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Flight Activities and Fireworks

May 11-15

Workshop Activities

1. Craft – Flying Eagle

2. Key Points – Reach for the Sky

3. Collaborative – Finding Amelia

4. Language Arts – Plain Plane

5. Math/Logic – Four Forces

6. Character Connection - Moxy

7. Big Activity – Flight Competition

8. Movement - Round-trip Relay


Read through the fireworks and choose about five that you think might interest your child. Allow him or her to select 1-3 of them.

  • Create a poster, hat, or hatbox full of items depicting Amelia Earhart's life.

  • Create a word search puzzle using the names of pilots, planes, and places that were part of the early days of flight. You can use an online puzzle-generator program or graph paper to create the puzzle.

  • Do the Time Warp Trio Amelia Earhart page:

  • Research Amelia Earhart's life, then pretend you get to interview her. Create a list of questions you would like to ask her. What do you think her answers would be?

  • Make the world record paper airplane:

  • Take a homophones quiz:

  • Build a plane with the Wright Brothers:

  • Experience the Amelia Earhart timeline:

  • Discover the forces of flight:

  • Take the Distance Challenge:

  • Try some wing warping:

  • See Ameilia's circumnavigation attempt:'s_Circumnavigation_Attempt-6410741502631003B225FC83C9742523

  • Design your own flying machine. Study the designs that have already been tried.

  • Observe how birds fly. Draw a bird in flight.

  • Make a time line that shows the history of flight.

  • Watch ““Those Magnificent Men and their Flying Machines.”

  • Observe the different paper airplane shapes. Why do different shapes fly differently? Write your observations in your notebook, along with sketches.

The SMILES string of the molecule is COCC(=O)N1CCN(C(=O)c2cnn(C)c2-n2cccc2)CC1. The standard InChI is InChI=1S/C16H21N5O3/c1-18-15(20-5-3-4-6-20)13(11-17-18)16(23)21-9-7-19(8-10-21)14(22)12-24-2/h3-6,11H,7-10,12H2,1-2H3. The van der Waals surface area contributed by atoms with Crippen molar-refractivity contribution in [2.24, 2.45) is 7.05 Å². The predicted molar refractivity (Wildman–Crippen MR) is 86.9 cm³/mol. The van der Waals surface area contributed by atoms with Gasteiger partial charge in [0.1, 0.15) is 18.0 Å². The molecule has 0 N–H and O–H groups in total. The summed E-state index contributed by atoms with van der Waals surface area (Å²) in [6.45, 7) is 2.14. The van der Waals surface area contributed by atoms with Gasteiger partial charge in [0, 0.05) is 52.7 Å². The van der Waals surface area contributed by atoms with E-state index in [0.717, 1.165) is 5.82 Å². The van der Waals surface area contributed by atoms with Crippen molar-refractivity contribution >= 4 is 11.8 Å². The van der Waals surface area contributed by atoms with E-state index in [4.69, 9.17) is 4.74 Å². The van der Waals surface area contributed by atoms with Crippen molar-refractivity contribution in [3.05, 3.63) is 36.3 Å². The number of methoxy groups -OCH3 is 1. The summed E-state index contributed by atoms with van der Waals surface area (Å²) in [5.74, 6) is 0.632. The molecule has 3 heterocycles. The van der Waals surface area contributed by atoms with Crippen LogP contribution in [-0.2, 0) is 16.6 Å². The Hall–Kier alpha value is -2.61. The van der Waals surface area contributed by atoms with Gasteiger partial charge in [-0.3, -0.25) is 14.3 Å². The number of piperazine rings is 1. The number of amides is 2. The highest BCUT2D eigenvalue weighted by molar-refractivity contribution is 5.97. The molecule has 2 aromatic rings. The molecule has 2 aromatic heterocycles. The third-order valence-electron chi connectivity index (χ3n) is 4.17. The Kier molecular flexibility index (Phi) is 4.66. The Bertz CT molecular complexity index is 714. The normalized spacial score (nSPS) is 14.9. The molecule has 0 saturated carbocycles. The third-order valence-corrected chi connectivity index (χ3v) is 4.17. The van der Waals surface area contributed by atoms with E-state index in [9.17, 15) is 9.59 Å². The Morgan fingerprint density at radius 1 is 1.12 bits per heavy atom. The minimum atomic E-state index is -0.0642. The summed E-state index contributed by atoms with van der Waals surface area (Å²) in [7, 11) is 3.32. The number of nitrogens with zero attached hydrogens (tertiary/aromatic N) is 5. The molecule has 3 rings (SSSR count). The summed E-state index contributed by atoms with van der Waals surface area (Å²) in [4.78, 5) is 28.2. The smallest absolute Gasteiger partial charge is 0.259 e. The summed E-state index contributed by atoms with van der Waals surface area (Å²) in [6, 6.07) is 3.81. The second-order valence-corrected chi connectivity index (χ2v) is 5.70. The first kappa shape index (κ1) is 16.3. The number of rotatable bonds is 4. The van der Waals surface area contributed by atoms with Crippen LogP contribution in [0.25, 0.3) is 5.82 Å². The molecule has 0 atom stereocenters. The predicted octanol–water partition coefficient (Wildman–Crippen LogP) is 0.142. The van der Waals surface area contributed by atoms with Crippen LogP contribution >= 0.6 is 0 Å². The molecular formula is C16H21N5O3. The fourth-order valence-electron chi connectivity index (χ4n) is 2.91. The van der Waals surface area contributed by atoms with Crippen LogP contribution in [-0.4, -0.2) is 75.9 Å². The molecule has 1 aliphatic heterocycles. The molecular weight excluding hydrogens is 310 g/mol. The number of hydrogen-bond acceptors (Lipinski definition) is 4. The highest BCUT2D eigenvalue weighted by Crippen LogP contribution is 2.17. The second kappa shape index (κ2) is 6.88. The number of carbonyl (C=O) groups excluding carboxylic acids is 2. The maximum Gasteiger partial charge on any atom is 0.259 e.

• Write a press release to announce a new flying machine.

  • Write a biography about a woman who flew airplanes (real or fiction).

  • Write a science fiction story about flying machines of the future.

  • Write down as many different types of transportation that you can think of. Ask 25 people which modes of transportation they have been on. Tally the results. Make a bar graph or pie chart of your results.

  • What would it be like if Leonardo daVinci could meet the Wright Brothers? What questions would they ask one another? What do you think their answers would be? Write their conversation.

  • With your best model plane, make adjustments in the “warp” of the wings. Record each adjustment, (up or down), illustrate each adjustment, and fly your plane; record the changes you discover with each wing adjustment.

  • Make a paper helicopter.

  • Imagine that Leonardo daVinci was successful in getting his flying machine to fly. What do you think Leonardo would have written in his notebook about it? Write it in yours.

  • Measure your wingspan (with arms outstretched, fingertip to fingertip). Compare with the wingspan of family members.

  • Make parachutes using plastic grocery bags.

  • Design your own “flying machine” that you think would have been useful in Leonardo’s time.

  • Imagine that you have just witnessed the first flight of man ever. Write a descriptive essay about how you felt and where you were when the event occurred.

  • Draw the Wright Brothers' motorized plane. Label the parts.


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